Saturday, January 25, 2020

A long and busy week - Part One

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It hasn’t exactly been your average week in terms of training and racing. Last Sunday I kicked off a new strength and conditioning combined with nutrition program with Simon De Burgh.  Just like the plan, the reason for working with Simon is twofold – 1. I suspect that a weak(er than ideal) core is slowing me down on the run and swim and 2. I know I’ve not been eating very well lately, too much junk and convenience and not enough focus on the basics or indeed the nutrients I need for endurance training.


I’ve tried working with nutritionists before and, while they no doubt knew their stuff and were very nice people, I found the plans too rigid – eat this then, buy this now. For someone like me who travels a lot for business and fits in training around childcare, it was all-too easy to lose touch with the program.  Thankfully, Simon has made things much simpler to accommodate my needs – with a set of guidelines rather than rigid rules (these will no doubt be sorely tested as I work in Chicago later this week!).  Simon has also given me some advice on supplementation to help me get the most out of training and ensure I recover as effectively as possible. It’s worth pointing out that supplementation is just that – an added extra to eating properly, not a replacement strategy.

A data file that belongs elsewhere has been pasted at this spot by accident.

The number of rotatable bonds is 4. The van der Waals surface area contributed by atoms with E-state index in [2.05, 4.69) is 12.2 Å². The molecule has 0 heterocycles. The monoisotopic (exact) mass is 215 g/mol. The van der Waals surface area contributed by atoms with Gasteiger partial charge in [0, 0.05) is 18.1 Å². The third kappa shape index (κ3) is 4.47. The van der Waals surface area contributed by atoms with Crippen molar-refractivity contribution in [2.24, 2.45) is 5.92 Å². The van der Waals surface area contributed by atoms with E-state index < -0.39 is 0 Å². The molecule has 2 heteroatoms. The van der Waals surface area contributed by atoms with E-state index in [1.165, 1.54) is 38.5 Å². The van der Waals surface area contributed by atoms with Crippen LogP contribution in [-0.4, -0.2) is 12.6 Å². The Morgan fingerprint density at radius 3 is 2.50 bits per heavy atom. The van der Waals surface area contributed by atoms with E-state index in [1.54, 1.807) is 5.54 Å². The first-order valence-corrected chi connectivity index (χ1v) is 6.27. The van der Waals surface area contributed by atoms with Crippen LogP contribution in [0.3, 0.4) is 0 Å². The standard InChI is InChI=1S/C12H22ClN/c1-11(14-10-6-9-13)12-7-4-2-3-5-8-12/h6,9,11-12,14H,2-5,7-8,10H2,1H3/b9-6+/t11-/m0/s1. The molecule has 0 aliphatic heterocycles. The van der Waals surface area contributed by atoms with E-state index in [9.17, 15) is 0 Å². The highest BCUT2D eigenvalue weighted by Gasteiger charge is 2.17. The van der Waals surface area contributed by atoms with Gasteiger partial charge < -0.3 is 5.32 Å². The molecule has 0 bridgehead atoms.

Simon was keen to supervise me in the gym for the first S&C session. After all, with light weights and specific multi-planar movements, it’s all about form. So on Sunday afternoon we headed to my local gym for 30-40 minutes of work. There’s no doubt I was working hard, but it was good to be doing exercises designed to help my sport, rather than my usual habit of falling into working the vanity muscles!

By Monday morning, however, I was beginning to regret the gym work. My legs were shot. The shock of farmer’s walks, Bulgarian split lunges and more had really taxed my quads, hamstrings, glutes and adductors – far more than it should have, in my opinion! Clearly I was going to have to ease up on the weights for the first couple of weeks, until the muscles get used to the extra work.

White Horse 5km round 2

With the legs feeling no better on Tuesday, I was looking somewhat more like a wooden mannequin than a finely-tuned athlete when trying to climb the stairs in the house. My quads had eased, but the glutes and adductors were still screaming at me.  This was especially troubling as I was already pre-entered to run the second round of the White Horse 5km series in Gloucester later that evening.  So a light spin on the Wattbike in the morning and a short swim at lunch were all I dared do to try to loosen the legs ahead of the evening’s punishment.